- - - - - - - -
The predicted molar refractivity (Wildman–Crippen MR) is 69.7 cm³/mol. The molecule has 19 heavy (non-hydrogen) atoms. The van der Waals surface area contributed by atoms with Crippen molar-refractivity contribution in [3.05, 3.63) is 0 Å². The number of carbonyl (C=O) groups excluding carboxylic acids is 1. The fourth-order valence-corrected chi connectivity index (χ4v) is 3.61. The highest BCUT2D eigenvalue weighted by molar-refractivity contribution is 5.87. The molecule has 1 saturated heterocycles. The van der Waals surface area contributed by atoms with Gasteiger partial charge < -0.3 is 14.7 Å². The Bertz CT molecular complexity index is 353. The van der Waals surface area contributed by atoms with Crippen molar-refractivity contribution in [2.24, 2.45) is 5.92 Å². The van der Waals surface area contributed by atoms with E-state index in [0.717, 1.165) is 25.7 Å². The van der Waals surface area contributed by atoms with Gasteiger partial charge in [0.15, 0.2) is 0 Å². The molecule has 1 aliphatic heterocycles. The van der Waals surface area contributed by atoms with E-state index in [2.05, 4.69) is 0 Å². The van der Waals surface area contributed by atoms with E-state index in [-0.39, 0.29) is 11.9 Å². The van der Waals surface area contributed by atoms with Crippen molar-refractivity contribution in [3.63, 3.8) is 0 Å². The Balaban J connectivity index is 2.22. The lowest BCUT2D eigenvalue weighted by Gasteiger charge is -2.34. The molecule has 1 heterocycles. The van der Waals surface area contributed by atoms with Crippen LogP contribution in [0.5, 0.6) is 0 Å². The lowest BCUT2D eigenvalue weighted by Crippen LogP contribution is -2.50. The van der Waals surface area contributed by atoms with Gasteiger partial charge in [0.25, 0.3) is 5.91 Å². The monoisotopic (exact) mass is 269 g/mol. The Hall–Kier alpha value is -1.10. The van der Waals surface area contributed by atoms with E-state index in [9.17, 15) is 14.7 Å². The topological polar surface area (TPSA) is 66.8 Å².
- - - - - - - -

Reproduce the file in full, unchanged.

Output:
The predicted molar refractivity (Wildman–Crippen MR) is 69.7 cm³/mol. The molecule has 19 heavy (non-hydrogen) atoms. The van der Waals surface area contributed by atoms with Crippen molar-refractivity contribution in [3.05, 3.63) is 0 Å². The number of carbonyl (C=O) groups excluding carboxylic acids is 1. The fourth-order valence-corrected chi connectivity index (χ4v) is 3.61. The highest BCUT2D eigenvalue weighted by molar-refractivity contribution is 5.87. The molecule has 1 saturated heterocycles. The van der Waals surface area contributed by atoms with Gasteiger partial charge < -0.3 is 14.7 Å². The Bertz CT molecular complexity index is 353. The van der Waals surface area contributed by atoms with Crippen molar-refractivity contribution in [2.24, 2.45) is 5.92 Å². The van der Waals surface area contributed by atoms with E-state index in [0.717, 1.165) is 25.7 Å². The van der Waals surface area contributed by atoms with Gasteiger partial charge in [0.15, 0.2) is 0 Å². The molecule has 1 aliphatic heterocycles. The van der Waals surface area contributed by atoms with E-state index in [2.05, 4.69) is 0 Å². The van der Waals surface area contributed by atoms with E-state index in [-0.39, 0.29) is 11.9 Å². The van der Waals surface area contributed by atoms with Crippen molar-refractivity contribution in [3.63, 3.8) is 0 Å². The Balaban J connectivity index is 2.22. The lowest BCUT2D eigenvalue weighted by Gasteiger charge is -2.34. The molecule has 1 heterocycles. The van der Waals surface area contributed by atoms with Crippen LogP contribution in [0.5, 0.6) is 0 Å². The lowest BCUT2D eigenvalue weighted by Crippen LogP contribution is -2.50. The van der Waals surface area contributed by atoms with Gasteiger partial charge in [0.25, 0.3) is 5.91 Å². The monoisotopic (exact) mass is 269 g/mol. The Hall–Kier alpha value is -1.10. The van der Waals surface area contributed by atoms with E-state index in [9.17, 15) is 14.7 Å². The topological polar surface area (TPSA) is 66.8 Å².